Examples of quasimorphisms include the following:

  1. Let F be a free group on a generating set S. Let \sigma be a reduced word in S^* and for each reduced word w \in S^*, define C_\sigma(w) to be the number of copies of \sigma in w. If \overline{w} denotes the corresponding element of F, define C_\sigma(\overline{w}) = C_\sigma(w) (note this is well-defined, since each element of a free group has a unique reduced representative). Then define H_\sigma = C_\sigma - C_{\sigma^{-1}}. This quasimorphism is not yet homogeneous, but can be homogenized as above (this example is due to Brooks).
  2. Let M be a closed hyperbolic manifold, and let \alpha be a 1-form. For each g \in \pi_1(M) let \gamma_g be the geodesic representative in the free homotopy class of g. Then define \phi_\alpha(g) = \int_{\gamma_g} \alpha. By Stokes’ theorem, and some basic hyperbolic geometry, \phi_\alpha is a homogeneous quasimorphism with defect at most 2\pi \|d\alpha\|.
  3. Let \rho: G \to \text{Homeo}^+(S^1) be an orientation-preserving action of G on a circle. The group of homeomorphisms of the circle has a natural central extension \text{Homeo}^+(\bf{R})^{\bf{Z}}, the group of homeomorphisms of \bf{R} that commute with integer translation. The preimage of G in this extension is an extension \widehat{G}. Given g \in \text{Homeo}^+(\bf{R})^{\bf{Z}}, define \text{rot}(g) = \lim_{n \to \infty} (g^n(0) - 0)/n; this descends to a \bf{R}/\bf{Z}-valued function on \text{Homeo}^+(S^1), Poincare’s so-called rotation number. But on \widehat{G}, this function is a homogeneous quasimorphism, typically with defect 1.
  4. Similarly, the group \text{Sp}(2n,\bf{R}) has a universal cover \widetilde{\text{Sp}}(2n,\bf{R}) with deck group \bf{Z}. The symplectic group acts on the space \Lambda_n of Lagrangian subspaces in \bf{R}^{2n}. This is equal to the coset space \Lambda_n = U(n)/O(n), and we can therefore define a function \text{det}^2:\Lambda_n \to S^1. After picking a basepoint, one obtains an S^1-valued function on the symplectic group, which lifts to a real-valued function on its universal cover. This function is a quasimorphism on the covering group, whose homogenization is sometimes called the symplectic rotation number; see e.g. Barge-Ghys.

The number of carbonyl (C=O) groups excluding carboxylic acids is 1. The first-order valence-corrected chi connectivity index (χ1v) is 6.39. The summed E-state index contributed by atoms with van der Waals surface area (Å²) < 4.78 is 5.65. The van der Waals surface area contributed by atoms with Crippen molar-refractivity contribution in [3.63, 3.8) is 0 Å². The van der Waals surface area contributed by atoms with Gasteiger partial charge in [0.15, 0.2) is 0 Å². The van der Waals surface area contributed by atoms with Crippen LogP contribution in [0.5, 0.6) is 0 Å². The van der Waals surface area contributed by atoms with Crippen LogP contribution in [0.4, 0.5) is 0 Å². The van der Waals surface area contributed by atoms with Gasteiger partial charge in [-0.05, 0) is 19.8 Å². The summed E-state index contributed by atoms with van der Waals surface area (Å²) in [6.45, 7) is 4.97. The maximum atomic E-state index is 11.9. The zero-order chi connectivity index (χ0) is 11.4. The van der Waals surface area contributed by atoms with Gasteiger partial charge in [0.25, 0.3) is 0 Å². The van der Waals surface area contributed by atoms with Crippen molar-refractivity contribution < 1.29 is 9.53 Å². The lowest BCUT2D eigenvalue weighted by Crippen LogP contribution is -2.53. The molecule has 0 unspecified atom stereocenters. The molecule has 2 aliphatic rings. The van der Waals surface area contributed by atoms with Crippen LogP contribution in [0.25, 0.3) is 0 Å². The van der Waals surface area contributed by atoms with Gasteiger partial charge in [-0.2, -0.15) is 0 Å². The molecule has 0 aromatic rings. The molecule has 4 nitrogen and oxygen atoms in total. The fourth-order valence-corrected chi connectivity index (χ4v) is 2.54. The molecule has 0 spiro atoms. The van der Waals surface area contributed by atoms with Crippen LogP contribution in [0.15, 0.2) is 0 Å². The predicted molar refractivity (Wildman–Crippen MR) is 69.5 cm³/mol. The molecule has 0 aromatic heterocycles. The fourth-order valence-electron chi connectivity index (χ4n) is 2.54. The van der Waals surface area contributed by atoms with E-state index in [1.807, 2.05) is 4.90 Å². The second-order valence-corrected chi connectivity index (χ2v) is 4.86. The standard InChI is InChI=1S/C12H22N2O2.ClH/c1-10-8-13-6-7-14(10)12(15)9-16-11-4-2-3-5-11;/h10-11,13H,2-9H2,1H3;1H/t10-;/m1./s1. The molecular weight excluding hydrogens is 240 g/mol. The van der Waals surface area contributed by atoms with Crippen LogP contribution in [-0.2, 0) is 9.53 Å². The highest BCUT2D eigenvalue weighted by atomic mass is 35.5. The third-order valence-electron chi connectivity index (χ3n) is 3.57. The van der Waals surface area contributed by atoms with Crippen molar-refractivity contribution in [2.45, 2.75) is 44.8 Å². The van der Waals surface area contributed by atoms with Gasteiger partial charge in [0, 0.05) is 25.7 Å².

Quasimorphisms and stable commutator length are related by Bavard Duality:

Theorem (Bavard duality): Let G be a group, and let \sum t_i g_i \in B_1^H(G). Then there is an equality \text{scl}(\sum t_i g_i) = \sup_\phi \sum t_i \phi(g_i)/2D(\phi) where the supremum is taken over all homogeneous quasimorphisms.

This duality theorem shows that Q/H^1 with the defect norm is the dual of B_1^H with the \text{scl} norm. (this theorem is proved for elements g \in [G,G] by Bavard, and in generality in my monograph, which is a reference for the content of this post.)